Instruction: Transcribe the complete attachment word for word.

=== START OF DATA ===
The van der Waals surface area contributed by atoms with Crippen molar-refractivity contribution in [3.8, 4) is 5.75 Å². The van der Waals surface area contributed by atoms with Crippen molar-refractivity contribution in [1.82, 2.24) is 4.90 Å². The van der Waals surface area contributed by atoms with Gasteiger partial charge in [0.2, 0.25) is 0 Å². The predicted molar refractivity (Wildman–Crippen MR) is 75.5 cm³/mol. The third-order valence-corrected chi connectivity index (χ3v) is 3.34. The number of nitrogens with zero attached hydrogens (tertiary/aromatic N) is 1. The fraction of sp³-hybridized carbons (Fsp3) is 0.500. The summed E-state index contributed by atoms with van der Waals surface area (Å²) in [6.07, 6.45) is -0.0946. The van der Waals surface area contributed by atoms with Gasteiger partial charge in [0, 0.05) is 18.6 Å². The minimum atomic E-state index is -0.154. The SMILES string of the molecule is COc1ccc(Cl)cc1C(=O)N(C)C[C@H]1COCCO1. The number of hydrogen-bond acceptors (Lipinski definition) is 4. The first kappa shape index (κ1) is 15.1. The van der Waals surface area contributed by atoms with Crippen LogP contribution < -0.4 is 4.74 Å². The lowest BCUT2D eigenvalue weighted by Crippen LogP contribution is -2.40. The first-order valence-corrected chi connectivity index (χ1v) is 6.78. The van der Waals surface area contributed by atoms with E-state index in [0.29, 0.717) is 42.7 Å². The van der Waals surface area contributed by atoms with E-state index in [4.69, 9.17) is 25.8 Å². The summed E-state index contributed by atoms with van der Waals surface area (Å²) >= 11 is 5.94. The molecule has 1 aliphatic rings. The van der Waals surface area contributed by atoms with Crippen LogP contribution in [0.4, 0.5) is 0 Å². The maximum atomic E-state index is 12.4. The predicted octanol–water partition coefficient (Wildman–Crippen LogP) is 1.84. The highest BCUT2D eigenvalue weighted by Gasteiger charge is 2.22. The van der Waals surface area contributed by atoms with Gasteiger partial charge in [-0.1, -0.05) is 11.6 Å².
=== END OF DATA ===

The van der Waals surface area contributed by atoms with Crippen molar-refractivity contribution in [3.8, 4) is 5.75 Å². The van der Waals surface area contributed by atoms with Crippen molar-refractivity contribution in [1.82, 2.24) is 4.90 Å². The van der Waals surface area contributed by atoms with Gasteiger partial charge in [0.2, 0.25) is 0 Å². The predicted molar refractivity (Wildman–Crippen MR) is 75.5 cm³/mol. The third-order valence-corrected chi connectivity index (χ3v) is 3.34. The number of nitrogens with zero attached hydrogens (tertiary/aromatic N) is 1. The fraction of sp³-hybridized carbons (Fsp3) is 0.500. The summed E-state index contributed by atoms with van der Waals surface area (Å²) in [6.07, 6.45) is -0.0946. The van der Waals surface area contributed by atoms with Gasteiger partial charge in [0, 0.05) is 18.6 Å². The minimum atomic E-state index is -0.154. The SMILES string of the molecule is COc1ccc(Cl)cc1C(=O)N(C)C[C@H]1COCCO1. The number of hydrogen-bond acceptors (Lipinski definition) is 4. The first kappa shape index (κ1) is 15.1. The van der Waals surface area contributed by atoms with Crippen LogP contribution < -0.4 is 4.74 Å². The lowest BCUT2D eigenvalue weighted by Crippen LogP contribution is -2.40. The first-order valence-corrected chi connectivity index (χ1v) is 6.78. The van der Waals surface area contributed by atoms with E-state index in [0.29, 0.717) is 42.7 Å². The van der Waals surface area contributed by atoms with E-state index in [4.69, 9.17) is 25.8 Å². The summed E-state index contributed by atoms with van der Waals surface area (Å²) >= 11 is 5.94. The molecule has 1 aliphatic rings. The van der Waals surface area contributed by atoms with Crippen LogP contribution in [0.4, 0.5) is 0 Å². The maximum atomic E-state index is 12.4. The predicted octanol–water partition coefficient (Wildman–Crippen LogP) is 1.84. The highest BCUT2D eigenvalue weighted by Gasteiger charge is 2.22. The van der Waals surface area contributed by atoms with Gasteiger partial charge in [-0.1, -0.05) is 11.6 Å².